CoverGirl TruConceal Concealer

Overall Score: 7

Health Concern: HIGH (concerns include neurotoxicity and endocrine disruption)

Animal Testing: Unknown

My verdict: This product is pretty hazardous. Good news: Rejuva Minerals also sells concealer at the reasonable price of $13.95 and it has a low health concern rating. It even comes in an “eco-friendly” container made from up to 90% recycled paper materials, according to their website.

 Herbal Essences Shampoo

Overall Score: 5

Health Concern: MODERATE

Animal Testing: Unknown

My verdict: I’m not terribly picky about which brand of shampoo I use, so I wouldn’t mind switching to a new “lower risk” kind. There are a ton of shampoo options in the database that are rated “Low” in terms of health concern. I’ll have to spend some time researching some of the different brands to find one that I like!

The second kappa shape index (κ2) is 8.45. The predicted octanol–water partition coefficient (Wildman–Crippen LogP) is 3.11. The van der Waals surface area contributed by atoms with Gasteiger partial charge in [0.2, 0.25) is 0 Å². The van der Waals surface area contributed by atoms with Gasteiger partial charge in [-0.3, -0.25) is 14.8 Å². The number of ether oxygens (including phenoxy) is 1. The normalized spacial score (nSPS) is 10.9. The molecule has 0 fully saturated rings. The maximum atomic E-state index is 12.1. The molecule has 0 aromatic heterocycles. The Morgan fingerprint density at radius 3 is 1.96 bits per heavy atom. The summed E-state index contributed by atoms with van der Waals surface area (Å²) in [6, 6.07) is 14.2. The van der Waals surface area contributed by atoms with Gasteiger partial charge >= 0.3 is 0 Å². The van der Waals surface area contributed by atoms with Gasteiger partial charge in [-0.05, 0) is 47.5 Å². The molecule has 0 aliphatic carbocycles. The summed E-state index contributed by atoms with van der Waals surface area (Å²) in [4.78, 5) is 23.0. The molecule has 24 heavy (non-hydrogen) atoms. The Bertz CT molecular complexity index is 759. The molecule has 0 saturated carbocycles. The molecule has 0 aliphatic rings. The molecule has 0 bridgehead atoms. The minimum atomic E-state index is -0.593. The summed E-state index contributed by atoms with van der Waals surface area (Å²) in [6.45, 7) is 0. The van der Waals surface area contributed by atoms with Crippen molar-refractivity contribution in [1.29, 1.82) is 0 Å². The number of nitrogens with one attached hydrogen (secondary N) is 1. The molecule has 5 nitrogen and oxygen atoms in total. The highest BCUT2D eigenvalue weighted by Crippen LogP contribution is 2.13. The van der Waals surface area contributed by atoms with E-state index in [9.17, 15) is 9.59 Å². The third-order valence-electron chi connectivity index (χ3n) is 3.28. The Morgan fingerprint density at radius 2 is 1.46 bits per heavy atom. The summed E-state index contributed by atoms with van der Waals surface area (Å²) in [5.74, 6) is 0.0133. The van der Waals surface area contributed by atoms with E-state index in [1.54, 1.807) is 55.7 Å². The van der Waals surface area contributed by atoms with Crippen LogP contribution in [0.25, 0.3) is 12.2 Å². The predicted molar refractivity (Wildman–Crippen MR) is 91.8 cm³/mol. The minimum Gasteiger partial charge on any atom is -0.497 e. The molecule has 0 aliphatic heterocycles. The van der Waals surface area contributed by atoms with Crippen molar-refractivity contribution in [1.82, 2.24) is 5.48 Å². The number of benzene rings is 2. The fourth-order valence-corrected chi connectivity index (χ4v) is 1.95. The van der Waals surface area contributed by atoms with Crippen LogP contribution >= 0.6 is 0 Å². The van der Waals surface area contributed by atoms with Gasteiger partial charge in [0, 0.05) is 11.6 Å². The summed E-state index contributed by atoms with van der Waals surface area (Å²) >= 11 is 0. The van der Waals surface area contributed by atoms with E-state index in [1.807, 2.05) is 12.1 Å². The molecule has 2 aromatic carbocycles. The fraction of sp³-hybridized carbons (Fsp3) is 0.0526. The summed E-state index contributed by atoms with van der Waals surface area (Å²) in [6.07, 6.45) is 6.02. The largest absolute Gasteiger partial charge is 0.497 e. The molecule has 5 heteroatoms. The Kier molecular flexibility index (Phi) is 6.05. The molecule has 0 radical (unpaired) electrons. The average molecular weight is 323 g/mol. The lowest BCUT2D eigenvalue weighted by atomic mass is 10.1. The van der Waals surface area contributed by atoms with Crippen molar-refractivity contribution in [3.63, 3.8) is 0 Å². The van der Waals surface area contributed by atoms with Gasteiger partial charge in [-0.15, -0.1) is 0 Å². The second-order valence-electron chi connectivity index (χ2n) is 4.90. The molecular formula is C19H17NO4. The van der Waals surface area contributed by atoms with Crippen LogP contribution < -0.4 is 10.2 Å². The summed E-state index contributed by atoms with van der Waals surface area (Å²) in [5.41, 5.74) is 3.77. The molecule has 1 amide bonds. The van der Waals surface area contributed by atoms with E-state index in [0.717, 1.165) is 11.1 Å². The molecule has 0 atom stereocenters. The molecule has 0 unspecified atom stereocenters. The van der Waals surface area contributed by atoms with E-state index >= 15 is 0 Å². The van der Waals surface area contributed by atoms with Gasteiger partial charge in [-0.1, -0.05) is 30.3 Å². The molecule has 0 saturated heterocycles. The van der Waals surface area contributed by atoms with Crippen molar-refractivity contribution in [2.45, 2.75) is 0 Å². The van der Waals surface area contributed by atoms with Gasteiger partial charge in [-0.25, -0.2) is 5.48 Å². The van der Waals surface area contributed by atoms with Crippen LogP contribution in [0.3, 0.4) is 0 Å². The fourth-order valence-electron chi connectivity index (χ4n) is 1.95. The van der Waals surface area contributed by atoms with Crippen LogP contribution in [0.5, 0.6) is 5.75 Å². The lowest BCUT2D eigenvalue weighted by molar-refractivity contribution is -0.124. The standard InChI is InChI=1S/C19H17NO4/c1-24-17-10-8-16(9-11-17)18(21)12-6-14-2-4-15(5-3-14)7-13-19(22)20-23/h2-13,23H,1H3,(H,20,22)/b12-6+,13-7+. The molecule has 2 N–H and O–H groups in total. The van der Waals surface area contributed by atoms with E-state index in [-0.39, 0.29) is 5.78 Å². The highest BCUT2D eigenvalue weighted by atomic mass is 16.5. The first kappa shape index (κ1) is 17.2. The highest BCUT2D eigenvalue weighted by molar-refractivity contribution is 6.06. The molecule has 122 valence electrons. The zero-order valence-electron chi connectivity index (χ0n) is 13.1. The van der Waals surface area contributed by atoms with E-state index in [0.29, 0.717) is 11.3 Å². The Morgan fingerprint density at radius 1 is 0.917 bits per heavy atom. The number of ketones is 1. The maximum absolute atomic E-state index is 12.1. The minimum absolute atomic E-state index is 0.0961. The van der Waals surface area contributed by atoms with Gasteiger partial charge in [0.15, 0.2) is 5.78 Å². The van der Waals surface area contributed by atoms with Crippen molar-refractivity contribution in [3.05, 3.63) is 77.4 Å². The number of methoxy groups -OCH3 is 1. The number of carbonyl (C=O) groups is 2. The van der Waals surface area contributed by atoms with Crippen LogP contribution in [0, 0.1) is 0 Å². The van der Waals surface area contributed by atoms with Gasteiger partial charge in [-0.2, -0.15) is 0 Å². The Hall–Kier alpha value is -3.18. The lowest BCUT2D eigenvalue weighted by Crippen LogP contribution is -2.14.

Interested to see what kinds of toxins are hiding in your household products? Look them up in the database and start becoming a more informed consumer! Try researching which products are the most harmful and search for more appropriate, safe options.

You can also try making some homemade beauty products! Here’s a recipe for a homemade facial made with natural ingredients, courtesy of Best Health Magazine:

DIY Soothing Facial


2 tbsp peeled, pitted, mashed ripe avocado (helps moisturize and soften)

1 tsp of honey (a natural anti-bacterial)

1 tsp plain full-fat yogurt (a source of skin-smoothing lactic acid)

1/2 tsp of lemon juice (a natural astringent)

1. Combine all ingredients in a bowl and refrigerate for 30 minutes prior to applying. Wash your face before applying with a fragrance- and soap-free cleanser (here’s where the database comes in handy!)

2. Smooth a thin layer of the chilled masque on your face and relax for 10 minutes or so before rinsing off with warm water. Finally, splash your face with cooled, brewed green tea (which has antioxidant properties) and pat your face dry. Beauty, au naturel!